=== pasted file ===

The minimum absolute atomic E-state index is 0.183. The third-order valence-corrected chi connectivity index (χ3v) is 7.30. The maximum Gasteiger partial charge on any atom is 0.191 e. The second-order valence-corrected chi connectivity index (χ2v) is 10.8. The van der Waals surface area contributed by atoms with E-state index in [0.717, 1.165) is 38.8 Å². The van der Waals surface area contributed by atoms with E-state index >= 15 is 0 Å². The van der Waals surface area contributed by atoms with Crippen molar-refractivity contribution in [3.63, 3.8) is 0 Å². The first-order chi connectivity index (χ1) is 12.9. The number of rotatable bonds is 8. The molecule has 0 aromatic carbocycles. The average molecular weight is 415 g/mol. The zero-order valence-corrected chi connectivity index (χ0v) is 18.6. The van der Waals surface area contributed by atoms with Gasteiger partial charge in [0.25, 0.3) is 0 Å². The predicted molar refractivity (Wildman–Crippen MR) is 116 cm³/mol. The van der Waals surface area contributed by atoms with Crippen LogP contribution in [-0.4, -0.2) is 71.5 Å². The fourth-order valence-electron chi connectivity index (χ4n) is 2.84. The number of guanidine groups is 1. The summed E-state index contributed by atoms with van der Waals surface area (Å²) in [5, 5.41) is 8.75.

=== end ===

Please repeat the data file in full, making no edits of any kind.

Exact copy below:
The minimum absolute atomic E-state index is 0.183. The third-order valence-corrected chi connectivity index (χ3v) is 7.30. The maximum Gasteiger partial charge on any atom is 0.191 e. The second-order valence-corrected chi connectivity index (χ2v) is 10.8. The van der Waals surface area contributed by atoms with E-state index in [0.717, 1.165) is 38.8 Å². The van der Waals surface area contributed by atoms with E-state index >= 15 is 0 Å². The van der Waals surface area contributed by atoms with Crippen molar-refractivity contribution in [3.63, 3.8) is 0 Å². The first-order chi connectivity index (χ1) is 12.9. The number of rotatable bonds is 8. The molecule has 0 aromatic carbocycles. The average molecular weight is 415 g/mol. The zero-order valence-corrected chi connectivity index (χ0v) is 18.6. The van der Waals surface area contributed by atoms with Gasteiger partial charge in [0.25, 0.3) is 0 Å². The predicted molar refractivity (Wildman–Crippen MR) is 116 cm³/mol. The van der Waals surface area contributed by atoms with Crippen LogP contribution in [-0.4, -0.2) is 71.5 Å². The fourth-order valence-electron chi connectivity index (χ4n) is 2.84. The number of guanidine groups is 1. The summed E-state index contributed by atoms with van der Waals surface area (Å²) in [5, 5.41) is 8.75.